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Piatok, 6. augusta 2021
English in European Union
Dátum pridania: 27.08.2007 Oznámkuj: 12345
Autor referátu: Nik84
Jazyk: Angličtina Počet slov: 2 262
Referát vhodný pre: Vysoká škola Počet A4: 7.6
Priemerná známka: 3.00 Rýchle čítanie: 12m 40s
Pomalé čítanie: 19m 0s

English as a lingua franca for Europe

Pronunciation difficulties

The sounds indicated by the letters th, voiced interdental fricative and voiceless interdental fricative, aren't found in other European languages with the exception of Spanish, Greek and Icelandic. The French replace it with the sounds 's' and 'z'; Scandinavians with the sounds 't' (or 'f') and 'd'. English as a lingua franca would choose one of these sounds to standardise on it. The reason this is curious is that, unlike vowels or liquid consonants, tongue placement is specific: place the tip of the tongue more forward and form the sound between the tongue and the upper teeth. It is recognised that vowels and the American or German 'r', on the other hand, are much more difficult to learn because the sound is made by a relative placement of the tongue.
The letter l in English also corresponds to two different sounds, lateral alveolar approximant and velarized lateral alveolar approximant—respectively, the first 'l' in the word, 'little', and the second. Polish has them too, but marks the dark l with a line through it, and over time has diminished the sound to that of a 'w'. Germans have difficulty with the dark l, which does not exist in their language.

In most of the other Germanic languages, like German, Dutch, and Swedish, consonants at the ends of words are never voiced, and so native speakers of those languages tend to not voice consonants at the end of words in English, hence mug and muck, and bat and bad are pronounced alike to them, and they generate confusion by pronouncing the present tense of build the same as the past tense, built. This latter extends to their writing.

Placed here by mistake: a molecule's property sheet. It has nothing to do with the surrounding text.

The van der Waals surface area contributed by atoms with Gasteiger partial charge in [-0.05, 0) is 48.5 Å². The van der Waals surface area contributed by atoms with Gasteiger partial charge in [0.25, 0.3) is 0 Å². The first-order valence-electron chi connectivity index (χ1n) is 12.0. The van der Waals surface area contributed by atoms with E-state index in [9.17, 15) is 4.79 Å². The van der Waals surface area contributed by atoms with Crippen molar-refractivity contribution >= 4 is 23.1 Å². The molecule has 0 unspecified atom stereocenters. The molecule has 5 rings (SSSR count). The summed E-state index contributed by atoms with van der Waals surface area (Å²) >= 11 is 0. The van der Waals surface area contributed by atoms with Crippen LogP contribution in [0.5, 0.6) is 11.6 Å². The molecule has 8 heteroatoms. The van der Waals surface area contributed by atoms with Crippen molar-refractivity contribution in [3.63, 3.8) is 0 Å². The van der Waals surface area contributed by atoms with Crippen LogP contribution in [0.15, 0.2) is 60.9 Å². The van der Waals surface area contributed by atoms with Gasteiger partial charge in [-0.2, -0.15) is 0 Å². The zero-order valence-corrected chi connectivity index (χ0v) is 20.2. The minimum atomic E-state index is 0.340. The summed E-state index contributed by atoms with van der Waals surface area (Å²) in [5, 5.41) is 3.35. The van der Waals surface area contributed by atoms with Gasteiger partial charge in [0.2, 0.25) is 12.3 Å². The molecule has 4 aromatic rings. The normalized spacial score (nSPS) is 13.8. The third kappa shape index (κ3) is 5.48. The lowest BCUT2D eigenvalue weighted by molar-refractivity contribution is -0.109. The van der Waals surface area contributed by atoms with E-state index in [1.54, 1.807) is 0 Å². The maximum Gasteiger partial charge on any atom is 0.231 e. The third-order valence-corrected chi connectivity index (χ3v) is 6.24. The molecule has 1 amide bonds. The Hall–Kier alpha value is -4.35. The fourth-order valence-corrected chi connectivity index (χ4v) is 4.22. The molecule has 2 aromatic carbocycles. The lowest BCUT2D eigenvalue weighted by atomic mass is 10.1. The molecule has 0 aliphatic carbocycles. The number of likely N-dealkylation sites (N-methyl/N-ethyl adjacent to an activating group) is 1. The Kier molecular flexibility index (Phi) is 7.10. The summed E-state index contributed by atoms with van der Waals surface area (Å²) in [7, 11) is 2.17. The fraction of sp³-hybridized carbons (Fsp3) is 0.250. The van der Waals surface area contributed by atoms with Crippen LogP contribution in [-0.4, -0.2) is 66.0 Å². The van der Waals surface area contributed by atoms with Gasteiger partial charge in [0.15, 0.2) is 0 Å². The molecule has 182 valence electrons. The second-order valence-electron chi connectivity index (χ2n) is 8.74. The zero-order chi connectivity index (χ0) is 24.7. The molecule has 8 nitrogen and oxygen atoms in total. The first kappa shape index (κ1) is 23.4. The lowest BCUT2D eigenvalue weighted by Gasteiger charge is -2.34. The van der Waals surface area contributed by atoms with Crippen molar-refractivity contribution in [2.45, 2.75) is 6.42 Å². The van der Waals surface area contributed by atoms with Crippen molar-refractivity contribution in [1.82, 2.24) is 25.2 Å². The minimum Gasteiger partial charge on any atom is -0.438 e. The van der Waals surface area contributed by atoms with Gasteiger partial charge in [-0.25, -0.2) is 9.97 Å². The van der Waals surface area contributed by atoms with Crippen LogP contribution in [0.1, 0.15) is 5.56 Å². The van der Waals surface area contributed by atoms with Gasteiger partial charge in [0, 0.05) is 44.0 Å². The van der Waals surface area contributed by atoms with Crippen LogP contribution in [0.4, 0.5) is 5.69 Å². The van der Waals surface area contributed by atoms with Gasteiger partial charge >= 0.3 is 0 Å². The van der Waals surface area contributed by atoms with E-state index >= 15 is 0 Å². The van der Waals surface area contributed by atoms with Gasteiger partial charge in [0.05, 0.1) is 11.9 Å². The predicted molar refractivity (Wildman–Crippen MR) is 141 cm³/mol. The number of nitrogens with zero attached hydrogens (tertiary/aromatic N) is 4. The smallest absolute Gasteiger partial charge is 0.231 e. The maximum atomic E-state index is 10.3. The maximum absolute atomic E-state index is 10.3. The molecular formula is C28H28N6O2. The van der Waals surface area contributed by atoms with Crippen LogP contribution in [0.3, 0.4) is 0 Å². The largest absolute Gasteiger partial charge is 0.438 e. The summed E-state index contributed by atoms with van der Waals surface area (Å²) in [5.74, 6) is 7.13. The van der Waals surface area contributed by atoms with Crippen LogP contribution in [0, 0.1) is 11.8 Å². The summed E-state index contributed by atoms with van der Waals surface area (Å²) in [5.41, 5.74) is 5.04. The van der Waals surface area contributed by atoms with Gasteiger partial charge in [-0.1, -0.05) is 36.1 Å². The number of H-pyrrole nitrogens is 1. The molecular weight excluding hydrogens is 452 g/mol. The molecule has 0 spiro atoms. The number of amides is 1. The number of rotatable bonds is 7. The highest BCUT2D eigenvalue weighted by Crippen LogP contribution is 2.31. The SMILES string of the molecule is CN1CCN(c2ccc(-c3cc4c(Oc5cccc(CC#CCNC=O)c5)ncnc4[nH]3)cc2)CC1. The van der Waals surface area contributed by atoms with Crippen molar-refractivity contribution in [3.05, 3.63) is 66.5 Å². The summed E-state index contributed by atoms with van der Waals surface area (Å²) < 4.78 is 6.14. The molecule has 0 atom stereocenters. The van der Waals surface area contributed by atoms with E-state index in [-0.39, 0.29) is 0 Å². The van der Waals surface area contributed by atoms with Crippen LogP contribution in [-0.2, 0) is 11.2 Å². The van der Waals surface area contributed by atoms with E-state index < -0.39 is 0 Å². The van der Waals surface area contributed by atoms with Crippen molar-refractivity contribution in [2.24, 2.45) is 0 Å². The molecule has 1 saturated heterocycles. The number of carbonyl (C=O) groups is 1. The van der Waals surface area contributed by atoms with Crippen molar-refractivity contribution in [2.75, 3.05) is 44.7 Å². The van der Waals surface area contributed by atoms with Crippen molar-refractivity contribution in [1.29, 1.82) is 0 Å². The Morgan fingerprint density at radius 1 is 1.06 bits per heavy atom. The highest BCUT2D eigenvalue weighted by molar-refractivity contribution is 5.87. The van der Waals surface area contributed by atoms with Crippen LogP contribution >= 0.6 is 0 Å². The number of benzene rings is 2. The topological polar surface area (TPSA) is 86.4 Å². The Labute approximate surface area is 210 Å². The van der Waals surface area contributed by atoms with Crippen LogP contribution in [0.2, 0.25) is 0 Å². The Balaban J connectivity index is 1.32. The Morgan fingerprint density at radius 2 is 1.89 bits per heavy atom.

Phoneticists note that besides the difference in vowel quality, there is also a difference in length between the vowel sounds in the words bit and beat. Speakers of languages that don't have vowel pairs with this distinction, such as Italian and Spanish, often have difficulty with this distinction, although the distinction does occur in Germanic languages.
The most obvious difficulty is the large number of vowel sounds in the English language, each one of which has to be learned by listening and training tongue placement.

Intonation difficulties
English is a language with stressed syllables, both unmarked in writing and capable of changing the meaning of words and even sentences. Although words without the usual stress can be understood by native speakers, changes in meaning of sentences spoken by them ("I thought SHE was supposed to wash the pan" vs. "I thought she was supposed to wash the PAN") are often entirely missed.

Punctuation differences